creative ramblings & reverie

Tuesday, March 28, 2017

Writing Spaces



image:  Gregory the Great dictating to his scribe Peter, from the 12th Century Moralium of St. Gregory

Polarities

To be still
without being inert,
receptive
without being greedy—
the excesses I would love
to tame, to temper,
the unruly Gemini twins
of my nature, always
leading me a breathless dance
between the two polarities.
I vow to breathe, to find
the pivot point, the quiet
wooden spindle, spool,
from which the thread
can play out
without snagging or tangling,
graceful, steady, temperate.
Torn though I am,
and scattered easily
as a bright carnival of confetti,
I'll make an honest effort.

—Christie

Writing News


I'm pleased that my short-short story "Italian Hand Gestures" was published earlier this month by Dime Show Review.

—Christie

Saturday, March 11, 2017

Writing Spaces






image:  vintage photos, women writers

Koshare

storm hanging all day in abeyance
still hung, as night comes on,
sky lowering,
canny old rooster wind vane mute,
black trees in silhouette against
the smudge of gray, cedar or sage,
uneasily portentous
like the witches in Macbeth,
the weird sisters,
or koshare, sacred Pueblo clowns—
the black-striped spirit-possessed
mud clowns, Thunderbeings,
innocent and wise, who tease
to their climax the quickening dances
of spring,
who usher in the Cloud Beings
and through their necessary mischief
fed with melons and tortillas
mediate for rain


—Christie

February Inklings

a flooded field
planted with white egrets
________

the Pescadero market
with artichoke sausages,
olallieberry jam,
a carton of duck eggs
________

ragged huddles of Christmas trees
in February coastal fields
like highschool students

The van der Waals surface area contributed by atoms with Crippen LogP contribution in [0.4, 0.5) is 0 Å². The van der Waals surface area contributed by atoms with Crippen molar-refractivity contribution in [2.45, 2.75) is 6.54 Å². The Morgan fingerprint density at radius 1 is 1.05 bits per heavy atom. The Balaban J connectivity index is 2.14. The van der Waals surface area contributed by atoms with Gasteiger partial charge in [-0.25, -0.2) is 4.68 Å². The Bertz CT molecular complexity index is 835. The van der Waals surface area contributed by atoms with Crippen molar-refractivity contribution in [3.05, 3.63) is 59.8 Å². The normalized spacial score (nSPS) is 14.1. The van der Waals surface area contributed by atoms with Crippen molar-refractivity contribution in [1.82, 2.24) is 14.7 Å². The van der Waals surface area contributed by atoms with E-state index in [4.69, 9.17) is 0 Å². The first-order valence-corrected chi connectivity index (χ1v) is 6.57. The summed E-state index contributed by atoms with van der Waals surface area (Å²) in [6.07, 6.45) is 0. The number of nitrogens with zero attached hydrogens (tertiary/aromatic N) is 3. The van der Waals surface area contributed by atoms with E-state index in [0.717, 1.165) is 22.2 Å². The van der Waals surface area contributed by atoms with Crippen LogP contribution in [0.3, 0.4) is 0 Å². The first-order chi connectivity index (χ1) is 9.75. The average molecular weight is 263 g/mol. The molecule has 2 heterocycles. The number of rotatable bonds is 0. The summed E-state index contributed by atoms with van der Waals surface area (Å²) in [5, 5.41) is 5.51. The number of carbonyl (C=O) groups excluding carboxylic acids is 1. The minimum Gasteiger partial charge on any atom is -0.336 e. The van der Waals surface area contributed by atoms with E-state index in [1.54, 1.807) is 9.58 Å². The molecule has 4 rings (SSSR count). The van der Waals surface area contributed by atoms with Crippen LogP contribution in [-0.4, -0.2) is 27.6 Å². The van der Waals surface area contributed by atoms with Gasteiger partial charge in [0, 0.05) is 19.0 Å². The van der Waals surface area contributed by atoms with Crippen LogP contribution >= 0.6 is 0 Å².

hanging out together after school
awkward and yet to find themselves
________

a visit to the tea and rug shop
with smoky garnet kilims
to buy a paper packet of
Ancient Beauty oolong
________

a white horse
in a winter field
________

Nebbio winery,
grapes ghosted with fog
________

the sign for carnivorous plants
at one of the roadside nurseries
snapping up customers
________

hand-lettered signs
for local honeycomb,
strawberries, artichokes
________

driving up the coast from Pescadero
to Pomponio to Half Moon Bay
the fields are all impossibly yellow
between ocean and highway,
highway and distant sky, Van Gogh
let loose with an enormous paintbrush
________

the little market at the bottom
of the winding road to Half Moon Bay
offers as it has all the years I can remember
fresh sandwiches and bait & tackle (though
I see the roasted peanuts are now gone),
and today in addition, laid out by the open door,
bright-striped sarapes and a painting of Jesus


—Christie









Thursday, January 5, 2017

Two Postcards



DĂ©jeuner sous les arbres


They'd buried her that morning, Briony, but Paul above all wouldn't let it rest—reviling the man who'd had the gall to show up at the cemetery, dove gray hat in hand, floozy sent back to the hotel in a taxi, and make a show of being sorry she'd 'misunderstood.'  Guillaume chain-smoked the bad Italian cigarettes his friend Puccini gave him when they hunted ducks at Torre del Lago, not responding to Paul's rant.  Virginie had eaten nothing of the omelet or salad.  She stirred and stirred her cold coffee, knowing that any minute her mischievous tart-tongued Bri would come towards them through the diamond-dapple of midday under the late October trees, just like her entrance in Giselle in diamond-dappled tulle, or her emergence from the river naked that dazzle of summer mornings at Fontaine de Vaucluse, grousing "you're all so stupid—could you really think I'd die for such a one as him?"




Stealing Away

She'd slipped out of the city, the apartment in the Fens, the thirty-year familiar room of maps and antique globes, to this place off all maps—Tucumcari?  Tumacácori?  There was, she'd read, a spice shop, a mission.  But having come this far she found she couldn't make herself go out, go any further.  She couldn't leave the little tin trailer, sardine can without key; could only sit in the revelatory August heat and contemplate the stolen pot, imagine her bare arms shaping a hug around its pregnant belly, the old Apache pot she'd taken from the conservation lab without anyone noticing, thinking maybe (if she had stopped to think) it would somehow make up for the daughter not for the taking.  Or the baby, whose name she'd never know, though in time she would learn the names of stars, tribes, roads away, and twelve varieties of turquoise, riddled with imperfections.

—Christie (originally published in First Class Lit)